It might strike some of you as odd that I write about this seeing as ‘old fashioned glamour’ is not something that has particularly interested in but I am rethinking definitions of timeless-ness and seeing as these designers have been somewhat maligned to one side, it’s good to to some self-teaching on a lazy Sunday.

It’s a little sad that these names have almost been erased from memory as Italian fashion, since the 30’s have fought to free themselves from the French famed houses and now, it is probably still the French houses that live on amongst the fashion-lovers. 

On a more positive note, the label Krizia is still very much alive today and I’m loving this hugely exaggerated pliss√© blouse from the 1960’s.   

It’s not the A bomb that has hit my house.  It’s me tearing through my wardrobe in a nervous state of frustration and panic.  This is of course me, overreacting.  I’m merely trying to pack for Paris next week where I’ll be attending some shows (what shows, I know not yet…all will be revealed when I arrive at the hotel to find either a nice stack of envelopes or absolute squat…).  Shows or no shows, packing for Paris is a nightmare as I currently have the most ridiuclous notion in my head that I have no clothes…  This is again complete lunacy.  What I probably mean when I wail ‘I have no clothes’ is ‘I have no clothes that are suitable.’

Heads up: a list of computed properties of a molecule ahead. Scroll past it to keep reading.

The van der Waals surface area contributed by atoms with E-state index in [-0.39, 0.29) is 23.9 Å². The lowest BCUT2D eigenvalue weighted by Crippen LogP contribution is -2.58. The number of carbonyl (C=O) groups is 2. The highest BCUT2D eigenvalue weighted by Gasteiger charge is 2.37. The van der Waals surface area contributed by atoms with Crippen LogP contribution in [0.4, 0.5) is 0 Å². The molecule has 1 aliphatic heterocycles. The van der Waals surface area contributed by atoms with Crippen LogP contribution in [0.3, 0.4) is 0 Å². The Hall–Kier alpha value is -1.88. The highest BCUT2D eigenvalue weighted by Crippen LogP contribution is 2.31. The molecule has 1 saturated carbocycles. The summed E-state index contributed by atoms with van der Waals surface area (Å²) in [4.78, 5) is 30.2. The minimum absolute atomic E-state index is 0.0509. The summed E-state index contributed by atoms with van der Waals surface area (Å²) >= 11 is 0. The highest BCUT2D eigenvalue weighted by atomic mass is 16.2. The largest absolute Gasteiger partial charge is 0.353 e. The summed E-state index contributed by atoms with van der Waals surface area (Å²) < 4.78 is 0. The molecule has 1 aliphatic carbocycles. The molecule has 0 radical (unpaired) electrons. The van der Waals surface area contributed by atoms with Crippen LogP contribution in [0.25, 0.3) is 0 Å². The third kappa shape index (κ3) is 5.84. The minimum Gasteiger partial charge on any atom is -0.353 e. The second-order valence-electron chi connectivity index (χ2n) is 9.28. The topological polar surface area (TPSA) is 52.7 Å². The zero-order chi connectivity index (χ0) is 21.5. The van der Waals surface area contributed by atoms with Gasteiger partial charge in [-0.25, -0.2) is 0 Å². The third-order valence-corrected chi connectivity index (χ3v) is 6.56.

So some augmenting, changes, DIY fixes need to be made this weekend in a mad rush to cram a somewhat decent wardrobe for 6 days in Paris.  The augmenting part is not helped by the fact that I’m transfixed by these silver trousers from Topshop that look to be made of chainmail but have been described as ‘silver sequin black jeans’.  This images occasionally flashes up on the Topshop website and has been in the press for a while, but as yet, I haven’t spotted them in-store or online.  Daily Topshop checks are pretty sad and I find it a little shameful that I’m hankering for something that probably will be all over the streets.